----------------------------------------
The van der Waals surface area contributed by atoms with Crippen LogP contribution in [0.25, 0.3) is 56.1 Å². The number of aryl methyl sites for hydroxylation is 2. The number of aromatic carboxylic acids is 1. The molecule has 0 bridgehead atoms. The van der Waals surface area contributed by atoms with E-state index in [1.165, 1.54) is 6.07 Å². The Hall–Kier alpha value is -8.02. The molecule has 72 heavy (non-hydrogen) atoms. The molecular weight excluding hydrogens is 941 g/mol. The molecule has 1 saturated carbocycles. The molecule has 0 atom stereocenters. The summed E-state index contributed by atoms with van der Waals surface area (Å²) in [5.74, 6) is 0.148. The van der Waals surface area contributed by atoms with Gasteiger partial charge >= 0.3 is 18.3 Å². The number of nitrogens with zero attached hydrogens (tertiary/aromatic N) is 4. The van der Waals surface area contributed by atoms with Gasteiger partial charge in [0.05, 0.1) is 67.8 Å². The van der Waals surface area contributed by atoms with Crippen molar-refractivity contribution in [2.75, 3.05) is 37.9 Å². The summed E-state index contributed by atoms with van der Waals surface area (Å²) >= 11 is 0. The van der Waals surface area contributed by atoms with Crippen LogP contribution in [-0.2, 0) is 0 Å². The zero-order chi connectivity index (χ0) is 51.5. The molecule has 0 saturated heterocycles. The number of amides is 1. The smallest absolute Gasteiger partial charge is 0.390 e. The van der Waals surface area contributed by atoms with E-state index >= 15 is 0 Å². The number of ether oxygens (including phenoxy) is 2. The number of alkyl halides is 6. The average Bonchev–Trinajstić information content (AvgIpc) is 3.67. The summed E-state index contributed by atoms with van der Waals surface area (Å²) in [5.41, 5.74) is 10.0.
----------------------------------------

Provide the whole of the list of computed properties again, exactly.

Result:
The van der Waals surface area contributed by atoms with Crippen LogP contribution in [0.25, 0.3) is 56.1 Å². The number of aryl methyl sites for hydroxylation is 2. The number of aromatic carboxylic acids is 1. The molecule has 0 bridgehead atoms. The van der Waals surface area contributed by atoms with E-state index in [1.165, 1.54) is 6.07 Å². The Hall–Kier alpha value is -8.02. The molecule has 72 heavy (non-hydrogen) atoms. The molecular weight excluding hydrogens is 941 g/mol. The molecule has 1 saturated carbocycles. The molecule has 0 atom stereocenters. The summed E-state index contributed by atoms with van der Waals surface area (Å²) in [5.74, 6) is 0.148. The van der Waals surface area contributed by atoms with Gasteiger partial charge >= 0.3 is 18.3 Å². The number of nitrogens with zero attached hydrogens (tertiary/aromatic N) is 4. The van der Waals surface area contributed by atoms with Gasteiger partial charge in [0.05, 0.1) is 67.8 Å². The van der Waals surface area contributed by atoms with Crippen molar-refractivity contribution in [2.75, 3.05) is 37.9 Å². The summed E-state index contributed by atoms with van der Waals surface area (Å²) >= 11 is 0. The van der Waals surface area contributed by atoms with Crippen LogP contribution in [-0.2, 0) is 0 Å². The zero-order chi connectivity index (χ0) is 51.5. The molecule has 0 saturated heterocycles. The number of amides is 1. The smallest absolute Gasteiger partial charge is 0.390 e. The van der Waals surface area contributed by atoms with E-state index >= 15 is 0 Å². The number of ether oxygens (including phenoxy) is 2. The number of alkyl halides is 6. The average Bonchev–Trinajstić information content (AvgIpc) is 3.67. The summed E-state index contributed by atoms with van der Waals surface area (Å²) in [5.41, 5.74) is 10.0.